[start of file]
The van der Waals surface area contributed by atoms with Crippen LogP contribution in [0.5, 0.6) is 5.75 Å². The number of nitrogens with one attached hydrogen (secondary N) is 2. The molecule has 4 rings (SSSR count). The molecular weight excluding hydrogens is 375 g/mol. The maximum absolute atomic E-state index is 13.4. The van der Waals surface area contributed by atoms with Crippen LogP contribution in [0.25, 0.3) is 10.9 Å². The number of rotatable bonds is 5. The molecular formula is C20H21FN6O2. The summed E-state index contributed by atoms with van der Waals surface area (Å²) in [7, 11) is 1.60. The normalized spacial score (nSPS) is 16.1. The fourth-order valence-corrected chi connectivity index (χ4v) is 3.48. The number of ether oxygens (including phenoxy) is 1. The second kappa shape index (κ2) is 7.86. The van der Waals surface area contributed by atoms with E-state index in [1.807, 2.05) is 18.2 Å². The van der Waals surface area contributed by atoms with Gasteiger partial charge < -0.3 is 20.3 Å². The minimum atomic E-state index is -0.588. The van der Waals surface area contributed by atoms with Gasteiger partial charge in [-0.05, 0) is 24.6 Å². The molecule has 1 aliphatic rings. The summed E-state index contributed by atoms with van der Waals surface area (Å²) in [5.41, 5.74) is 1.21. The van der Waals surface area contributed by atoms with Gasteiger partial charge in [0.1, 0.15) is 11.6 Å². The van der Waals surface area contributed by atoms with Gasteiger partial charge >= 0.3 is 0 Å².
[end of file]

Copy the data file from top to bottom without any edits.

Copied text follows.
The van der Waals surface area contributed by atoms with Crippen LogP contribution in [0.5, 0.6) is 5.75 Å². The number of nitrogens with one attached hydrogen (secondary N) is 2. The molecule has 4 rings (SSSR count). The molecular weight excluding hydrogens is 375 g/mol. The maximum absolute atomic E-state index is 13.4. The van der Waals surface area contributed by atoms with Crippen LogP contribution in [0.25, 0.3) is 10.9 Å². The number of rotatable bonds is 5. The molecular formula is C20H21FN6O2. The summed E-state index contributed by atoms with van der Waals surface area (Å²) in [7, 11) is 1.60. The normalized spacial score (nSPS) is 16.1. The fourth-order valence-corrected chi connectivity index (χ4v) is 3.48. The number of ether oxygens (including phenoxy) is 1. The second kappa shape index (κ2) is 7.86. The van der Waals surface area contributed by atoms with E-state index in [1.807, 2.05) is 18.2 Å². The van der Waals surface area contributed by atoms with Gasteiger partial charge < -0.3 is 20.3 Å². The minimum atomic E-state index is -0.588. The van der Waals surface area contributed by atoms with Gasteiger partial charge in [-0.05, 0) is 24.6 Å². The molecule has 1 aliphatic rings. The summed E-state index contributed by atoms with van der Waals surface area (Å²) in [5.41, 5.74) is 1.21. The van der Waals surface area contributed by atoms with Gasteiger partial charge in [0.1, 0.15) is 11.6 Å². The van der Waals surface area contributed by atoms with Gasteiger partial charge >= 0.3 is 0 Å².